We all know that fresh, whole foods like fruits and vegetables are far healthier than processed foods. But before you pop that fresh grape or plum into your mouth, did you know that even fruit and vegetables can contain toxins that are also bad for your health?
Unfortunately, modern industrial agriculture processes mean that commercially grown fruit and vegetables we buy in supermarkets are typically sprayed with pesticides and fertilizers that contain harmful chemicals. What’s more, some fruit and vegetables are more prone to toxicity to others, according to research done by Environmental Working Group, a US food activist group. Each year, the EWG releases a “Dirty Dozen” list of the top commercially-grown fresh produce items with the highest pesticide residue levels. Their 2021 Dirty Dozen was identified as:
- Kale/Collard/Mustard greens
- Bell and hot peppers
The group’s “Clean Fifteen” for 2021 are listed as:
- Sweet Corn
- Frozen sweet peas
With widespread toxicity in commercial farming a reality, EWG says that the healthiest alternative is to eat organically-grown produce wherever possible. While this research focuses only on the US, similar commercial growing techniques are used in South Africa, so this could be applied locally too. A 2020 report by Unpoison SA found that the widespread use of “agrochemical remedies” on fruit orchards, vineyards and crop lands, and the associated pesticide spray drift, is a serious yet under-reported issue.
In an interview with Farmer’s Weekly, Hein Coetzee, CEO of TopFruit, says that besides the costs involved, a lack of relevant farming information is keeping South African fruit farmers from capitalising on the growing global demand for organic fruit.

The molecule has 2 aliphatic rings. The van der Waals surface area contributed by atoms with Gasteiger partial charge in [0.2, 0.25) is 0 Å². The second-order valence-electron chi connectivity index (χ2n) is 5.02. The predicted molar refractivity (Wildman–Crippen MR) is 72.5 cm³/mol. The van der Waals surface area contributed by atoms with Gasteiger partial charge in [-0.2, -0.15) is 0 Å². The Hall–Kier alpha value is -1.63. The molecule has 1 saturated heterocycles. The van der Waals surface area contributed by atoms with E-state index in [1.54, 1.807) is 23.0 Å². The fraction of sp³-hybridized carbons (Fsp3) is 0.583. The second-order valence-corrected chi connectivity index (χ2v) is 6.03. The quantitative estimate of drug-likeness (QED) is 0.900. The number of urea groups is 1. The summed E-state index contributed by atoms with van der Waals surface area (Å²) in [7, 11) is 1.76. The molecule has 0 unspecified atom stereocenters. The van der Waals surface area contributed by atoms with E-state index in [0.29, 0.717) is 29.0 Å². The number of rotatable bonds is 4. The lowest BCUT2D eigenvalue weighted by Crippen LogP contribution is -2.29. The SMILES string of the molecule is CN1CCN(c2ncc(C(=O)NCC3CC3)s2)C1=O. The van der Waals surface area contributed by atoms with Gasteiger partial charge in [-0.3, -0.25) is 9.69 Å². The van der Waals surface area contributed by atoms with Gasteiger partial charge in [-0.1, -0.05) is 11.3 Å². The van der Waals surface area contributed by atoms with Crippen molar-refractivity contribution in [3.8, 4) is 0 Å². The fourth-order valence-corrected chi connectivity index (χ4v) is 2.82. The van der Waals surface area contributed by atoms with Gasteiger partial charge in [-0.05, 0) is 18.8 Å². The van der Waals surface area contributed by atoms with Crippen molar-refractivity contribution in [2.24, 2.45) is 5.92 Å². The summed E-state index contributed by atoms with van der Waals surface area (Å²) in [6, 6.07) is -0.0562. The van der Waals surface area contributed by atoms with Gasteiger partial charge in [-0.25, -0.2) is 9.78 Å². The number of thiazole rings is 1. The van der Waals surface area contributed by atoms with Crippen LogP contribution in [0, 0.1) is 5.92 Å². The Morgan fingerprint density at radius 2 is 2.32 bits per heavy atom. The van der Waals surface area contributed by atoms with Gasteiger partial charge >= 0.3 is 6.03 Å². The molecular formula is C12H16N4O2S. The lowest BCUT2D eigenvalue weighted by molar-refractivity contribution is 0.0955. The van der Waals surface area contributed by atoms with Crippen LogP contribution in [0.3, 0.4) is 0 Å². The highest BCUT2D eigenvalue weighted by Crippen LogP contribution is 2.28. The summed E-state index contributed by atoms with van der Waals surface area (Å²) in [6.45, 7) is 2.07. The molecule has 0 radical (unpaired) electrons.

On the consumer side, while international consumer demand for organic produce is high, it’s still comparatively low for South African consumers. A 2019 literature review by the University of Technology in Durban confirmed a variety of factors contributed to the low uptake of organic food in South Africa, including high prices as well as a lack of knowledge about the value of organic food, as well as organic food growing processes versus commercial ones.
Despite these challenges, it’s worth considering buying at least some organic fruit and vegetables, to help cut down your intake of toxins. Alternatively, you could try growing some of your own. Even if you don’t have access to your own garden or a community space, things like microgreens and sprouts can easily be grown in windowsill pots.
Looking after one’s health is a long term investment and can also give you direct benefits, like lower medical expenses since you’re sick less. Some medical aids, like Fedhealth, give you the choice to only pay for the day-to-day benefits you do use, so if you need the doctor less often, you can pay lower contributions. With this in mind, thinking about a slow but gradual shift towards eating organic produce is well worth it in the long run.